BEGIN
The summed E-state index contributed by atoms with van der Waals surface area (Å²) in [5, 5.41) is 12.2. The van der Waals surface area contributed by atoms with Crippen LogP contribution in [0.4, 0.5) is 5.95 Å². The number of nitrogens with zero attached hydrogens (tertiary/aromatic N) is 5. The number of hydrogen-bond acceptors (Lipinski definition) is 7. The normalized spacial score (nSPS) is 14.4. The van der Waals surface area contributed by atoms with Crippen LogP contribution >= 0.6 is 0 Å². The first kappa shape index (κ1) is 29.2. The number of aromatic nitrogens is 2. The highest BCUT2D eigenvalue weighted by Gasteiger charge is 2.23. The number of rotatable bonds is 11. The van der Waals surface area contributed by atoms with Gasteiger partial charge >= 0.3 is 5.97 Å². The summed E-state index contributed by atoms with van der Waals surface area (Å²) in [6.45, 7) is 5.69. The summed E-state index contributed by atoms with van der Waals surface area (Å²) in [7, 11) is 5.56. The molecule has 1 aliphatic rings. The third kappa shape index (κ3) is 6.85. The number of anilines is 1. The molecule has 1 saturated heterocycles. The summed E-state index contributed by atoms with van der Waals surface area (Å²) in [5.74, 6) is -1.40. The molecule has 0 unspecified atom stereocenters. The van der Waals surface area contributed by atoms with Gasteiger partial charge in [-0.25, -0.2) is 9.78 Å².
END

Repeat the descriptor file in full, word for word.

The summed E-state index contributed by atoms with van der Waals surface area (Å²) in [5, 5.41) is 12.2. The van der Waals surface area contributed by atoms with Crippen LogP contribution in [0.4, 0.5) is 5.95 Å². The number of nitrogens with zero attached hydrogens (tertiary/aromatic N) is 5. The number of hydrogen-bond acceptors (Lipinski definition) is 7. The normalized spacial score (nSPS) is 14.4. The van der Waals surface area contributed by atoms with Crippen LogP contribution >= 0.6 is 0 Å². The first kappa shape index (κ1) is 29.2. The number of aromatic nitrogens is 2. The highest BCUT2D eigenvalue weighted by Gasteiger charge is 2.23. The number of rotatable bonds is 11. The van der Waals surface area contributed by atoms with Gasteiger partial charge >= 0.3 is 5.97 Å². The summed E-state index contributed by atoms with van der Waals surface area (Å²) in [6.45, 7) is 5.69. The summed E-state index contributed by atoms with van der Waals surface area (Å²) in [7, 11) is 5.56. The molecule has 1 aliphatic rings. The third kappa shape index (κ3) is 6.85. The number of anilines is 1. The molecule has 1 saturated heterocycles. The summed E-state index contributed by atoms with van der Waals surface area (Å²) in [5.74, 6) is -1.40. The molecule has 0 unspecified atom stereocenters. The van der Waals surface area contributed by atoms with Gasteiger partial charge in [-0.25, -0.2) is 9.78 Å².